A recent post on Danger Garden asked about labels on plants in private gardens and a recent conversation I had with a garden visitor had me thinking recently about putting labels on plants.
In a garden open to the public and especially in botanical gardens (where this is almost a must) this is fine and absolutely helpful to the visitor. But what about a private garden?
A couple of days ago a garden visitor, after seeing a few plant labels in our garden said in a nice jest that we're too young to have plant labels in our garden. I gave her a light tap on the shoulder and said that she was not meant to take note or even see those labels. They are either tucked right down the sides of the pot or underneath it, tag hidden amongst the foliage or at the base of the plant, or label pushed all the way down near the plant with the top part (just enough so I can lift them up again easily) hidden under a mulch or leaf litter. I told her those labels are meant to remind us and not a visitor. Then she claims that she's exactly the same hence she knows where to look for them. Great minds think alike and even better that she called me young (which I take with a pinch of salt).
|Can you spot the labels? They are there, somewhere...|
So yes, we have labels on some of the plants in our garden (even more so in the greenhouse but I suppose that doesn't count) but none of them are prominently displayed.
|Labelling in the greenhouse and stock plants, a different matter...|
I'd say it depends on the garden, on the situation, and how it is done...
On the whole I'd say I'm not in favour of seeing prominent plant labels on private gardens. But this is a slightly complicated subject that needs further explaining.
|Most of our plant labels are not out in the garden but in a plastic box|
Gardens with these sort of labelling I find are fine, tasteful, and even occasionally endearing as it humanises them. That they are just like most of us, may own a garden but does not always remember each and every plant in it by its botanical name.
|Pushed all the way down...|
Depending on the situation, prominence, and degree of labelling, for me it can come across as pretentious, patronising, and most important of all, distracting.
Again, I'd like to emphasise, depending on the situation but why pretentious? Dog tagging a few plants with botanical names, does it imply that the private garden also moonlights as a botanical garden, and the owner is botanically intelligent? No need to even do that if that's the case. The variety of planting, combination, and health of the plants will speak volumes about the skill and intelligence of the gardener. No need for a few 'steel plant necklaces' to do that.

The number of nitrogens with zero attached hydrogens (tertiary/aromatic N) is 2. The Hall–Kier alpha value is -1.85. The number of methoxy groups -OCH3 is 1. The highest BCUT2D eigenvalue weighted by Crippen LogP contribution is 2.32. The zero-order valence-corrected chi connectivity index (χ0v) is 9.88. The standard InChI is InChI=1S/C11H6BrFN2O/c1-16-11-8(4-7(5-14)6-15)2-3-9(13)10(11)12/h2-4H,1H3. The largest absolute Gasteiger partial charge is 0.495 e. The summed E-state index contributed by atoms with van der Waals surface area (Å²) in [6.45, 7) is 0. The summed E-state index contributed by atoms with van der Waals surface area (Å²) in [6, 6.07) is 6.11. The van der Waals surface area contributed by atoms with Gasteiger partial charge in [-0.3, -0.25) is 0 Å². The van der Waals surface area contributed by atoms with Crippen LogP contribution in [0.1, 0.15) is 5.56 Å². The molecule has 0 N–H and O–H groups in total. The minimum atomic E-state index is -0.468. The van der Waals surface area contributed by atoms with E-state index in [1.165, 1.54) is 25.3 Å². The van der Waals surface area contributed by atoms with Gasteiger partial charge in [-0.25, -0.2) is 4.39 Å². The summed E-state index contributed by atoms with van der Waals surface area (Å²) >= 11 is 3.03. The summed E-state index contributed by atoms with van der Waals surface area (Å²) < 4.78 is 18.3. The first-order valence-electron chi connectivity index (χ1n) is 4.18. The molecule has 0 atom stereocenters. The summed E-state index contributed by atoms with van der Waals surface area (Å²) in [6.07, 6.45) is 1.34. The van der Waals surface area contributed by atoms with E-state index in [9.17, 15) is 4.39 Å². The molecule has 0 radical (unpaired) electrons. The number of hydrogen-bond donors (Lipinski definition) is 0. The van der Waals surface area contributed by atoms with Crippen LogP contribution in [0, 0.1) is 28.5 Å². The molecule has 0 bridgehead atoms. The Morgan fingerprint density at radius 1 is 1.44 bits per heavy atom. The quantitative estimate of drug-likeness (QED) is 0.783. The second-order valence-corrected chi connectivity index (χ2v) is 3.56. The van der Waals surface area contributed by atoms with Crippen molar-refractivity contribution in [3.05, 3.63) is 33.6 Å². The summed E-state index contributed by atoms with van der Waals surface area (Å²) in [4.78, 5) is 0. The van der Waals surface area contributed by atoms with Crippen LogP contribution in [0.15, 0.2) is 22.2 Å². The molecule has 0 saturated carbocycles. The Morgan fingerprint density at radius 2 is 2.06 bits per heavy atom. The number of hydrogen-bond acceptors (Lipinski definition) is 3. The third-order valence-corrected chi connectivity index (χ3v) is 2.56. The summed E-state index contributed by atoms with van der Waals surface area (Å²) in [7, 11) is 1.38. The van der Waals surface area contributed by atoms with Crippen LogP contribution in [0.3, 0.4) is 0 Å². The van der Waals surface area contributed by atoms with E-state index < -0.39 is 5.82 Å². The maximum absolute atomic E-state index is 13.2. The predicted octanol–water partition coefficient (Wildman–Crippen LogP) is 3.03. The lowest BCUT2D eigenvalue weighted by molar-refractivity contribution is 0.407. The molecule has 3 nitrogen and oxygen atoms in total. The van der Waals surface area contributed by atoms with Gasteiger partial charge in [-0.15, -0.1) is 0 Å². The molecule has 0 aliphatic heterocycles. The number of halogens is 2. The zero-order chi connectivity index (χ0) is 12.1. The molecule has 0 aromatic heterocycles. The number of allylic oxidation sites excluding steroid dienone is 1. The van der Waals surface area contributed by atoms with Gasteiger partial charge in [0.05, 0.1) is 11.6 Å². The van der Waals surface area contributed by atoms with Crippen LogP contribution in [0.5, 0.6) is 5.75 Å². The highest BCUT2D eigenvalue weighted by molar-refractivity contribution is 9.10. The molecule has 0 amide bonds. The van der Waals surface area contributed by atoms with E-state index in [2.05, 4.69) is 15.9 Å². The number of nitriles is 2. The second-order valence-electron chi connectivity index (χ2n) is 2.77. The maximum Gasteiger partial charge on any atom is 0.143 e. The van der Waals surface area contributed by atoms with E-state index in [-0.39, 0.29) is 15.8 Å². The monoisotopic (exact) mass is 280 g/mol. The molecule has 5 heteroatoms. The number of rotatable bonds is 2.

Patronising? Not all of the time of course but to be honest, of private gardens that do put on large labels on some of the plants they usually put it on the most commonly available ones, and funny enough rarely on the obscure. In our experience, of the exotic plants in the UK the most commonly and proudly (and even solely) prominently labelled plant in a garden is....
Sometimes it's accompanied by it's common name and a little description too like...
Chusan Fan Palm
The Hardy Fan Palm
From China but hardy in the UK
|Trachycarpus fortunei - a favourite plant to be labelled in open gardens|
A little tip, if you still go for prominent labelling especially only on days that you open your private garden and show it to groups of people, know your audience first. The more experienced the group is, the likelihood of impressing by putting on special labels will be less. You may gain impression points though if you do so for the rarities.
What about distracting? Well you have this beautiful plant, in what could have been a beautiful vignette, save for the one or several wooden/plastic/slate/white/black/copper/steel labels jutting up from the scene. And too much labelling can quickly turn a garden into looking more like a nursery (except none of the plants are for sale). Walking through, you get more of a feel like you're walking through a garden shop or a garden show rather than a...garden.
My favourite memory of such an inappropriately, over labelled garden was one that has a rather large patch of land covered in wildflowers and is 'naturalistic' in style, and yet there were so many labels jutting out from the meadow indicating what each and every wildflower was in there. Not that naturalistic then. I'm sure those labels didn't just sprout on their own and came with the wildflower meadow seed mix that was sown there in the spring....
But then again, it all depends on the garden, sometimes having lots of labels can look right too. Usually these gardens are the 'collection showcase' types and great ones we've seen have showcased impressive and very vast collections of particular of plants like alpines, succulents,fuchsias, and snowdrops.
|Oops, too proud, must push it down...|
So, back to the title of this post, to label or not to label, that is the question. What are your thoughts about it?
Before I finish this post off, at the risk of rambling too much, a few thoughts that also came to mind was, on the occasions we have visitors in the garden and show our garden to groups of people we both thoroughly enjoy sharing our passion and the human interactions we gain from the visit. We both enjoy it when a guest would get intrigued by a plant or two they spot but are not familiar with then asks us a question about its identity. If we know from the top of our head we say so and the follow up conversation that stems out from it becomes an instrument for sharing and gaining more knowledge, as well as strengthening friendships.
And if we don't know it's identity but know there's a label there somewhere we simply say, come let's both go over there and find the tag together. Then we talk about the plant together and bond over a mutual interest while holding a piece of plastic with a botanical name written on it.